Brain-Computer Interfaces: Separating Fact From Fiction On Musk’s Brain Implant Claims

When it comes to something as futuristic-sounding as brain-computer interfaces (BCI), our collective minds tend to zip straight to scenes from countless movies, comics, and other works of science-fiction (including more dystopian scenarios). Our mind’s eye fills with everything from the Borg and neural interfaces of Star Trek, to the neural recording devices with parent-controlled blocking features from Black Mirror, and of course the enslavement of the human race by machines in The Matrix.

And now there’s this Elon Musk guy, proclaiming that he’ll be wiring up people’s brains to computers starting next year, as part of this other company of his: Neuralink. Here the promises and imaginings are truly straight from the realm of sci-fi, ranging from ‘reading and writing’ to the brain, curing brain diseases and merging human minds with artificial intelligence. How much of this is just investor speak? Please join us as we take a look at BCIs, neuroprosthetics and what we can expect of these technologies in the coming years.

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Move A Robotic Hand With Your Nerve Impulses

Many of us will have seen robotics or prosthetics operated by the electrical impulses detected from a person’s nerves, or their brain. In one form or another they are a staple of both mass-market technology news coverage and science fiction.

The point the TV journalists and the sci-fi authors fail to address though is this: how does it work? On a simple level they might say that the signal from an individual nerve is picked up just as though it were a wire in a loom, and sent to the prosthetic. But that’s a for-the-children explanation which is rather evidently not possible with a few electrodes on the skin. How do they¬†really do it?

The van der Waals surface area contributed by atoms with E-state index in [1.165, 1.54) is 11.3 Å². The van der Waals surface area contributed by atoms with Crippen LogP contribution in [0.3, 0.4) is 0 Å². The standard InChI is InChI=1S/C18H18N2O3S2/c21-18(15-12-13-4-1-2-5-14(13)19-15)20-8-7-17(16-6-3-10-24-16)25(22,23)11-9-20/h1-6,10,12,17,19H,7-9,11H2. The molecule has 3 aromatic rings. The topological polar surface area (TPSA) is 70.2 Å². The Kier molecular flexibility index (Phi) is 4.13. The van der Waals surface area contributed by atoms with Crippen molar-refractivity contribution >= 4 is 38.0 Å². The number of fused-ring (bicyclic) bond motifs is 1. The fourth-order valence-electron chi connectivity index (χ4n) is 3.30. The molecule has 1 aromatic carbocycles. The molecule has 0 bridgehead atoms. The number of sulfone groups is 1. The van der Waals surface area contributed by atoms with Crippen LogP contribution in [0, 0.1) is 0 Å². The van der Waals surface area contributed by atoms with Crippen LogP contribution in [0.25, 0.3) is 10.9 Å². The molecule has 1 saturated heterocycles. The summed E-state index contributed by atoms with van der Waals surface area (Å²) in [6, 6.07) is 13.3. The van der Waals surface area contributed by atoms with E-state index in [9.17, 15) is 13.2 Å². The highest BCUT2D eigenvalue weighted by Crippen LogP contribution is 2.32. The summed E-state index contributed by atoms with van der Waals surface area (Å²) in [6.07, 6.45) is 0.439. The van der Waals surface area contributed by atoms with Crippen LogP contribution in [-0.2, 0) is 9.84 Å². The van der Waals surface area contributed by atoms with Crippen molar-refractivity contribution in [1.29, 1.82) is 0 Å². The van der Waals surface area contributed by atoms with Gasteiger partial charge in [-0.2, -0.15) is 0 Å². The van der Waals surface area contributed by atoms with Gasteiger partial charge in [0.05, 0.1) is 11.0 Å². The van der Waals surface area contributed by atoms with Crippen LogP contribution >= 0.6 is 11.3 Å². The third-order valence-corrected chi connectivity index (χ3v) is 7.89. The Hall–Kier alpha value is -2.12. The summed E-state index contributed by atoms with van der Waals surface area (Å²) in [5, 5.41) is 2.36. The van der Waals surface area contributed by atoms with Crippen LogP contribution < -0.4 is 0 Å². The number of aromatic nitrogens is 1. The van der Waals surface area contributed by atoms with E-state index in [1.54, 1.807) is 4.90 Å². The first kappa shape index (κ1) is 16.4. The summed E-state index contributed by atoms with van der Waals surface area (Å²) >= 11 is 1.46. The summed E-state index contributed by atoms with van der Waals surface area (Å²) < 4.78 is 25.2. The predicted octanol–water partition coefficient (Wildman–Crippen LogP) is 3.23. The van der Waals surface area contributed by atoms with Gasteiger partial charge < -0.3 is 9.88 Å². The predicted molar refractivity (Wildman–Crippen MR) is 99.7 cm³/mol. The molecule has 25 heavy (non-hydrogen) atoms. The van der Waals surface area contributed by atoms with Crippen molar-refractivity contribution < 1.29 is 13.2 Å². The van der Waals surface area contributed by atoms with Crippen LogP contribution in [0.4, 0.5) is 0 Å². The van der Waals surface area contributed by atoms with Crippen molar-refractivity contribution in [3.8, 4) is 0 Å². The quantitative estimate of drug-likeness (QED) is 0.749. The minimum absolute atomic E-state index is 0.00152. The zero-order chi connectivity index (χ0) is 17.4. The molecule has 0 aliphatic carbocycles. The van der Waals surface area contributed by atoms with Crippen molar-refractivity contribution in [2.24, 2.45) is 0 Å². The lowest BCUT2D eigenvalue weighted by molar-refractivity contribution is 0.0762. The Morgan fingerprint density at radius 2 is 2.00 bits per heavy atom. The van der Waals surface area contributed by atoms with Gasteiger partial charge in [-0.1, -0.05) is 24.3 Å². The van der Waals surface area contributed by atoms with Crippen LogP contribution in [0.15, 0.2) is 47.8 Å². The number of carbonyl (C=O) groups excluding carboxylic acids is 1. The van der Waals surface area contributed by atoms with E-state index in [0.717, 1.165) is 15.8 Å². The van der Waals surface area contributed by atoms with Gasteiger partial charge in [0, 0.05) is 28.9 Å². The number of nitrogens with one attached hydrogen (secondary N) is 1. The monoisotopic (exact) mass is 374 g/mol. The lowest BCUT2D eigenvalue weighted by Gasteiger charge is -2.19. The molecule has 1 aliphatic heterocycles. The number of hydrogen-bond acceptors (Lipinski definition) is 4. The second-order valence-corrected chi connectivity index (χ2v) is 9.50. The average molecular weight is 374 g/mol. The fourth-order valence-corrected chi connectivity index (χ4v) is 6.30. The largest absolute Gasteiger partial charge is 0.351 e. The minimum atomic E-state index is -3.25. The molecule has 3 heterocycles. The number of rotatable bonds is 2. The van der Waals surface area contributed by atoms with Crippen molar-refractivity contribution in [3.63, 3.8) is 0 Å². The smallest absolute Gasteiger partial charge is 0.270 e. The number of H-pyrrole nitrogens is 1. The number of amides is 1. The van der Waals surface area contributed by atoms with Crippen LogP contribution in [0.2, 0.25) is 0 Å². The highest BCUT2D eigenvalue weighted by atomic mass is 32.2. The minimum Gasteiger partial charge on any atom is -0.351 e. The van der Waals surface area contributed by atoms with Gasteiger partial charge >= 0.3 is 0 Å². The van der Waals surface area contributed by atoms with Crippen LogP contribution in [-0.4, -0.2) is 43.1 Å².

A project from [Bruce Land]’s Cornell University students [Michael Haidar], [Jason Hwang], and [Srikrishnaa Vadivel] seeks to answer that question. They’ve built an interface that allows them to control a robotic hand using signals gathered from electrodes placed on their forearms. And their write-up is a fascinating read, for within that project lie a multitude of challenges, of which the hand itself is only a minor one that they solved with an off-the-shelf kit.

The interface itself had to solve the problem of picking up the extremely weak nerve impulses while simultaneously avoiding interference from mains hum and fluorescent lights. They go into detail about their filter design, and their use of isolated power supplies to reduce this noise as much as possible.

Even with the perfect interface though they still have to train their software to identify different finger movements. Plotting the readings from their two electrodes as axes of a graph, they were able to map graph regions corresponding to individual muscles. Finally, the answer that displaces the for-the-children explanation.

There are several videos linked from their write-up, but the one we’re leaving you with below is a test performed in a low-noise environment. They found their lab had so much noise that they couldn’t reliably demonstrate all fingers moving, and we think it would be unfair to show you anything but their most successful demo. But it’s also worth remembering how hard it was to get there.

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